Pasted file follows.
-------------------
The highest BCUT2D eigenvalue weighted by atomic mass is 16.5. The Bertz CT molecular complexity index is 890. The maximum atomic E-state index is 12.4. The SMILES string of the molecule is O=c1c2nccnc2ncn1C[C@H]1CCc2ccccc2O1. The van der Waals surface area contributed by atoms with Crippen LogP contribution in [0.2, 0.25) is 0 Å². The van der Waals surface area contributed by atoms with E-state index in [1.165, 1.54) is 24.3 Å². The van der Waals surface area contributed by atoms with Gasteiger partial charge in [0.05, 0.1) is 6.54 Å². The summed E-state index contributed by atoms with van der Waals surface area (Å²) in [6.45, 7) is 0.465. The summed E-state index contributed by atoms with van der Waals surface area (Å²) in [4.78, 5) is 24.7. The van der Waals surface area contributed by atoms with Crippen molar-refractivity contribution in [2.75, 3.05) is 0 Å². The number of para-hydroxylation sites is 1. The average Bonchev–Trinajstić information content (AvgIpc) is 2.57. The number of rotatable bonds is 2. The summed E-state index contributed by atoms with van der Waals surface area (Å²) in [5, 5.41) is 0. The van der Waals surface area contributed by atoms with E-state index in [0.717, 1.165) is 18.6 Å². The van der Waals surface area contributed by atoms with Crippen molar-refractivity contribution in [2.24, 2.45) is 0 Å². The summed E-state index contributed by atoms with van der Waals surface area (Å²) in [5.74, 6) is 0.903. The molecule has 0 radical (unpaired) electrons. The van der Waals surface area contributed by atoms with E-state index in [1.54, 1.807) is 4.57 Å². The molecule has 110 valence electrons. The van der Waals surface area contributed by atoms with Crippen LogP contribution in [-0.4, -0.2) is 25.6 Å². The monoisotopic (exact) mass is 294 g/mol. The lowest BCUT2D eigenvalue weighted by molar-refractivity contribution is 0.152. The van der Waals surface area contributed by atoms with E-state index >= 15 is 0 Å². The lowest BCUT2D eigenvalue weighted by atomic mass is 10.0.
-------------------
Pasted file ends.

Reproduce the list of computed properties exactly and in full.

The highest BCUT2D eigenvalue weighted by atomic mass is 16.5. The Bertz CT molecular complexity index is 890. The maximum atomic E-state index is 12.4. The SMILES string of the molecule is O=c1c2nccnc2ncn1C[C@H]1CCc2ccccc2O1. The van der Waals surface area contributed by atoms with Crippen LogP contribution in [0.2, 0.25) is 0 Å². The van der Waals surface area contributed by atoms with E-state index in [1.165, 1.54) is 24.3 Å². The van der Waals surface area contributed by atoms with Gasteiger partial charge in [0.05, 0.1) is 6.54 Å². The summed E-state index contributed by atoms with van der Waals surface area (Å²) in [6.45, 7) is 0.465. The summed E-state index contributed by atoms with van der Waals surface area (Å²) in [4.78, 5) is 24.7. The van der Waals surface area contributed by atoms with Crippen molar-refractivity contribution in [2.75, 3.05) is 0 Å². The number of para-hydroxylation sites is 1. The average Bonchev–Trinajstić information content (AvgIpc) is 2.57. The number of rotatable bonds is 2. The summed E-state index contributed by atoms with van der Waals surface area (Å²) in [5, 5.41) is 0. The van der Waals surface area contributed by atoms with E-state index in [0.717, 1.165) is 18.6 Å². The van der Waals surface area contributed by atoms with Crippen molar-refractivity contribution in [2.24, 2.45) is 0 Å². The summed E-state index contributed by atoms with van der Waals surface area (Å²) in [5.74, 6) is 0.903. The molecule has 0 radical (unpaired) electrons. The van der Waals surface area contributed by atoms with E-state index in [1.54, 1.807) is 4.57 Å². The molecule has 110 valence electrons. The van der Waals surface area contributed by atoms with Crippen LogP contribution in [-0.4, -0.2) is 25.6 Å². The monoisotopic (exact) mass is 294 g/mol. The lowest BCUT2D eigenvalue weighted by molar-refractivity contribution is 0.152. The van der Waals surface area contributed by atoms with E-state index >= 15 is 0 Å². The lowest BCUT2D eigenvalue weighted by atomic mass is 10.0.